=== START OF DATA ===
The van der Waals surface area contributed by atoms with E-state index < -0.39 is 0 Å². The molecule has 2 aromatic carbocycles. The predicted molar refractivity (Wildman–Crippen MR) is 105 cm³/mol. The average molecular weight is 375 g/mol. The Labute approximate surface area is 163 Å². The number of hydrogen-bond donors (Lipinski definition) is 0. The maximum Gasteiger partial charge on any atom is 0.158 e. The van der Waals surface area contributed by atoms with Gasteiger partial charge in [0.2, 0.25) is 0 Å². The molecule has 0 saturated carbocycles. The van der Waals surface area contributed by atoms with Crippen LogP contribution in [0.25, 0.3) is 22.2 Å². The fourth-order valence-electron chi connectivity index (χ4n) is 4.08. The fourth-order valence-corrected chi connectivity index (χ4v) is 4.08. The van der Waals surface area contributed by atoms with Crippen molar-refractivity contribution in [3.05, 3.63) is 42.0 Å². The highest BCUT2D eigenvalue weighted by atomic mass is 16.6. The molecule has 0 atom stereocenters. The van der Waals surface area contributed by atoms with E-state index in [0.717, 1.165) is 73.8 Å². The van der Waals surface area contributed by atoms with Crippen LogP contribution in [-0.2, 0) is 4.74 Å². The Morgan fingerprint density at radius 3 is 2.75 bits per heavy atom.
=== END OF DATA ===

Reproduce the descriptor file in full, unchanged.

The van der Waals surface area contributed by atoms with E-state index < -0.39 is 0 Å². The molecule has 2 aromatic carbocycles. The predicted molar refractivity (Wildman–Crippen MR) is 105 cm³/mol. The average molecular weight is 375 g/mol. The Labute approximate surface area is 163 Å². The number of hydrogen-bond donors (Lipinski definition) is 0. The maximum Gasteiger partial charge on any atom is 0.158 e. The van der Waals surface area contributed by atoms with Gasteiger partial charge in [0.2, 0.25) is 0 Å². The molecule has 0 saturated carbocycles. The van der Waals surface area contributed by atoms with Crippen LogP contribution in [0.25, 0.3) is 22.2 Å². The fourth-order valence-electron chi connectivity index (χ4n) is 4.08. The fourth-order valence-corrected chi connectivity index (χ4v) is 4.08. The van der Waals surface area contributed by atoms with Crippen molar-refractivity contribution in [3.05, 3.63) is 42.0 Å². The highest BCUT2D eigenvalue weighted by atomic mass is 16.6. The molecule has 0 atom stereocenters. The van der Waals surface area contributed by atoms with E-state index in [0.717, 1.165) is 73.8 Å². The van der Waals surface area contributed by atoms with Crippen LogP contribution in [-0.2, 0) is 4.74 Å². The Morgan fingerprint density at radius 3 is 2.75 bits per heavy atom.